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Test begins as Bulls eye a Finals exam
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So how good, really, is this season’s Bulls team?
The test begins Wednesday at Madison Square Garden with the opening game against the New York Knicks. Whether it will sustain to a Finals exam in June remains uncertain, of course. Though this team has its most, at least outside, support for ultimate excellence since the 1990s.
Among the five writers making NBA predictions Tuesday for the New York Times, for example, two picked the Bulls as champions and two picked the Cavs. It was hardly a stampede as the ESPN writers generally went with the Spurs and Cavs. But two of the five for Sports Illustrated had the Bulls in the Finals, though losing. Three of the four predictors in the New York Post had the Bulls in the Finals and one for a win. TNT’s Kenny Smith had the Bulls in the Finals. One of five picking for Yahoo had the Bulls winning the title. It’s not like the 90s, but the Bulls do seriously get in the postseason prediction conversation for the first time since 1997. Expectations haven’t been quite like this for almost 20 years.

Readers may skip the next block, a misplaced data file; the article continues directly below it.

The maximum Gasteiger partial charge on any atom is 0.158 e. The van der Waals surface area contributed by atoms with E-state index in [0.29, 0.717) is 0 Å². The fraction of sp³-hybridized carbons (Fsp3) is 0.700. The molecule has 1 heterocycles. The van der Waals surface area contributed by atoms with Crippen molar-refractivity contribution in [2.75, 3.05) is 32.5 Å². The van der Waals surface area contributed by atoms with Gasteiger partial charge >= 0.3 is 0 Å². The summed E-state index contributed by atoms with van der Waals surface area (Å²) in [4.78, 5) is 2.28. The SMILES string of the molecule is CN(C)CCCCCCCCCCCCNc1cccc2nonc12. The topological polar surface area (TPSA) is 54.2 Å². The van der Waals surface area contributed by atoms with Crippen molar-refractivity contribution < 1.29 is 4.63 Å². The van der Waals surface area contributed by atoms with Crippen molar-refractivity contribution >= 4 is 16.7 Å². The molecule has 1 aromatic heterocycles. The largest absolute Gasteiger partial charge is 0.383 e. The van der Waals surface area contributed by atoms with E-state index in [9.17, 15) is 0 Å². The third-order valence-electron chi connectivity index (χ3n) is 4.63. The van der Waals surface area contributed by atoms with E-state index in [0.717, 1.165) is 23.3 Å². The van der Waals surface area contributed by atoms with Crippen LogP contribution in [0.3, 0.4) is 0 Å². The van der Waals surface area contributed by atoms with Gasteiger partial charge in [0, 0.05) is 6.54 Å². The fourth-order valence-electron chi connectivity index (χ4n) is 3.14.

“It comes down to, I think, your talent, your hunger, your drive, your work ethic, your discipline,” Bulls coach Tom Thibodeau said on the eve of the opener Tuesday after the team’s last full practice in Chicago. “It’s all of the above and throughout the course of the season. You can’t pick and choose when you’re going to work hard. You can’t pick and choose only working hard on the days that you feel good. We’ll see. We’ll see. The games will tell us exactly where we are and whether our approach is the right one or changes need to be made.”
For the coach, it’s always caution. For the players, it’s more excitement and optimism.